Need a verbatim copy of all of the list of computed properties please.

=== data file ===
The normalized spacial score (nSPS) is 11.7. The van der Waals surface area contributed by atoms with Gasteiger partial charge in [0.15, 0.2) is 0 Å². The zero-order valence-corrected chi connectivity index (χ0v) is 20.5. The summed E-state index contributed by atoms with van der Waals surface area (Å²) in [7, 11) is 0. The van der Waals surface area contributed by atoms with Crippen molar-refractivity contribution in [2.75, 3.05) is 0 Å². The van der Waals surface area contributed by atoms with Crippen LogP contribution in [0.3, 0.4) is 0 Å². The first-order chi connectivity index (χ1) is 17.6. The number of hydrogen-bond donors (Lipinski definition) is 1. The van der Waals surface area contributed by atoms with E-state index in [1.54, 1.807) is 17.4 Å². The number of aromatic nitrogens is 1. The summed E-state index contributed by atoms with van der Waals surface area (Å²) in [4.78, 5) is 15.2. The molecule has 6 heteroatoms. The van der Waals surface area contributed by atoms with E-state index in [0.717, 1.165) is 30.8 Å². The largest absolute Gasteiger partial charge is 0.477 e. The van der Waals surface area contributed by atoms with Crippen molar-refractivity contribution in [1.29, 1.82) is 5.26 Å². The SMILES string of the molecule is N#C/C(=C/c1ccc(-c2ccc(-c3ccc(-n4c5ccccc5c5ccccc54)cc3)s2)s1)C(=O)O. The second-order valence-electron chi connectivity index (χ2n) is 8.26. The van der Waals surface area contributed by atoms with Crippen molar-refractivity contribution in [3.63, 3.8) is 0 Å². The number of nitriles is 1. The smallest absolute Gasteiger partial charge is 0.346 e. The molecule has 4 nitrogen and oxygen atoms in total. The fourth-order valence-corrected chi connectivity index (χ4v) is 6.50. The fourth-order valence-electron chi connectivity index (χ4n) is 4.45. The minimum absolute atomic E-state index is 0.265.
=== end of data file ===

The normalized spacial score (nSPS) is 11.7. The van der Waals surface area contributed by atoms with Gasteiger partial charge in [0.15, 0.2) is 0 Å². The zero-order valence-corrected chi connectivity index (χ0v) is 20.5. The summed E-state index contributed by atoms with van der Waals surface area (Å²) in [7, 11) is 0. The van der Waals surface area contributed by atoms with Crippen molar-refractivity contribution in [2.75, 3.05) is 0 Å². The van der Waals surface area contributed by atoms with Crippen LogP contribution in [0.3, 0.4) is 0 Å². The first-order chi connectivity index (χ1) is 17.6. The number of hydrogen-bond donors (Lipinski definition) is 1. The van der Waals surface area contributed by atoms with E-state index in [1.54, 1.807) is 17.4 Å². The number of aromatic nitrogens is 1. The summed E-state index contributed by atoms with van der Waals surface area (Å²) in [4.78, 5) is 15.2. The molecule has 6 heteroatoms. The van der Waals surface area contributed by atoms with E-state index in [0.717, 1.165) is 30.8 Å². The largest absolute Gasteiger partial charge is 0.477 e. The van der Waals surface area contributed by atoms with Crippen molar-refractivity contribution in [1.29, 1.82) is 5.26 Å². The SMILES string of the molecule is N#C/C(=C/c1ccc(-c2ccc(-c3ccc(-n4c5ccccc5c5ccccc54)cc3)s2)s1)C(=O)O. The second-order valence-electron chi connectivity index (χ2n) is 8.26. The van der Waals surface area contributed by atoms with Crippen molar-refractivity contribution in [3.63, 3.8) is 0 Å². The number of nitriles is 1. The smallest absolute Gasteiger partial charge is 0.346 e. The molecule has 4 nitrogen and oxygen atoms in total. The fourth-order valence-corrected chi connectivity index (χ4v) is 6.50. The fourth-order valence-electron chi connectivity index (χ4n) is 4.45. The minimum absolute atomic E-state index is 0.265.